Angrusori – Live at Tou
(Hudson Records HUD017CD. Album review by Alison Bentley)
Musical borders blurred: Roma songs sung and played by musicians from the Slovak Roma community and Norwegian improvisers the Kitchen Orchestra.
The songs, collected by researcher Jana Belišová, are about the experiences of Roma migration and details of daily life, serious and comic. They’re arranged by organist/leader Nils Henrik Asheim and Iva Bittová, (vocals/violin) and helpfully translated in the CD booklet. The voices have that distinctive Eastern European strong, open-throated style – some say it developed from having to call across the mountains to your goats.
The songs emerge from sections of free improvisation, which brings focus to the improv and adds another layer of mystery to the songs.
Pre ada baro svetos touches on rootlessness: “In this huge world / I have no place to go”. Loose percussion, breathy vocalising and violin trills settle into a Besame Mucho-like tango in vocal harmony.
“Cold water / How will I cross it?” asks Paš o pani bešav, the voice light with almost Arabic inflections, with subtle pizzicato violin.
In Rodav me miro drom, the unaccompanied declamatory voice, with a catch in the sound, breaks into tongued sax rhythms, bells, whistles and wild ululations, Maggie Nicols style. “I’m looking for my way / I can’t find it,” she sings, but sounds as if she’s enjoying the hunt.
Bo sloboda, bo sloboda is slow and pensive, musing on hardship. The vocal harmony is embroidered with gypsy jazz guitar and luscious string harmonies with tzigane flourishes.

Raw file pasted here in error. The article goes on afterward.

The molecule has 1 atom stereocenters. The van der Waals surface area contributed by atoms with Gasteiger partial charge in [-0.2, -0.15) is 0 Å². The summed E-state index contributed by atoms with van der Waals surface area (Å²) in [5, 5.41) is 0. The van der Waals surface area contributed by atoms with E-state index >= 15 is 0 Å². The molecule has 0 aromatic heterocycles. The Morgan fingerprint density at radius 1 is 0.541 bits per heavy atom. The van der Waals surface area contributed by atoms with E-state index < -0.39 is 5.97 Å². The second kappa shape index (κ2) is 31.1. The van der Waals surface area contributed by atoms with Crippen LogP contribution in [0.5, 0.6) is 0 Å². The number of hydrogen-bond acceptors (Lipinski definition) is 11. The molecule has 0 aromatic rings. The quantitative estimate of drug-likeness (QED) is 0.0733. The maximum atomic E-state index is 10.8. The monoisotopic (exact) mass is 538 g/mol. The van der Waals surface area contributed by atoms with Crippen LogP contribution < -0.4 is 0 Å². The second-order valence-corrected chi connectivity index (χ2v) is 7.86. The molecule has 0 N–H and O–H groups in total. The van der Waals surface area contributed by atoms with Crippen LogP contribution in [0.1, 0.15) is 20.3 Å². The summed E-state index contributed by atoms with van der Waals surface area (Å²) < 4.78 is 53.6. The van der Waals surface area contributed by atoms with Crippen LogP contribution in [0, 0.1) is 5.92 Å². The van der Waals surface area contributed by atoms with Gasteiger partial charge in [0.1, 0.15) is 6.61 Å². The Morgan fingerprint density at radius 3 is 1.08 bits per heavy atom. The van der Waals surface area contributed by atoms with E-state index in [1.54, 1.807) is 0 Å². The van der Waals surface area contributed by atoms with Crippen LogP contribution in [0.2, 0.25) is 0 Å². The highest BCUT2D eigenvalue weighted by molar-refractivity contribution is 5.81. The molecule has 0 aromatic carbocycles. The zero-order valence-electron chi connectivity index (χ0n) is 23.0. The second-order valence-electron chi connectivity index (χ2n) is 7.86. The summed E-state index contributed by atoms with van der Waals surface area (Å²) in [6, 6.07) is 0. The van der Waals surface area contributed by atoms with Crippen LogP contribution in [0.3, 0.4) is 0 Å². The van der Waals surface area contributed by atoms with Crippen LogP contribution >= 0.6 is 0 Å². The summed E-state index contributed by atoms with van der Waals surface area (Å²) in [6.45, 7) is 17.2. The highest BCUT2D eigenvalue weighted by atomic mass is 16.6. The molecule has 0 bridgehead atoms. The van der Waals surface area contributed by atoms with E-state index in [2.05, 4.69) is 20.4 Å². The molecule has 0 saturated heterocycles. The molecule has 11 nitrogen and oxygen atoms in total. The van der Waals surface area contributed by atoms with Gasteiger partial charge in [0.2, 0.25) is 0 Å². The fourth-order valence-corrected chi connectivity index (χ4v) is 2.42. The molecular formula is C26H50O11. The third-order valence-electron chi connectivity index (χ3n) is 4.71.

Two songs imitate birdsong and forest ambience, with evocative lyrics. Oda kalo čirikloro has melancholy harmonised vocals about a rather menacing blackbird. Nadur le romendar o cintiris is a gorgeous minor waltz, like the kind that may have influenced Leonard Cohen: “Near my Roma settlement is a cemetery / I bring a rose on a plate”.
Some of the album’s most exciting moments are where the musicians are venturing across each other’s musical borders. In Te me gel’om andre karčma, you can hear pieces of the melody sung wildly in the distance, in the haze of the improv and thundering drums. The voices harmonise freely and bring equal intensity to the sound in both comedy and anguish – this lyric is about finding red fur boots under a willow tree. Sweet acoustic gypsy jazz guitar and accordion solos flicker brilliantly around violin lines. In another take on the boot theme, Te me gel’om tele šuki virba, a solo voice sings some lines unaccompanied; a sax replies with jazz-inflected versions of the same phrases.
There’s irony. In the circling cello of Chude man vastetar the singer fears illness, but the high-kicking Cossack-style dance seems to get his health back at ever-increasing speed. The album ends and begins with a kind of humour that reminds me of jazz musicians. In the fun country swing of Joj so kerava, the singer complains that it’s winter and neither his girlfriend nor beautiful wife want him – where can he go? (Compare old jazz joke: Q. What do you call a drummer without a girlfriend? A. Homeless.)
Sar me khere džava starts with deep sax overtones and drones. The strings, accordion and guitars merge indistinguishably. They develop into a song about getting drunk on – very specifically – Johnnie Walker: “Where did you put the children? / I threw them in the water / And the fish ate them”.
The album is an intriguing and thoroughly enjoyable mix of traditions creating something quite new.
Categories: Album review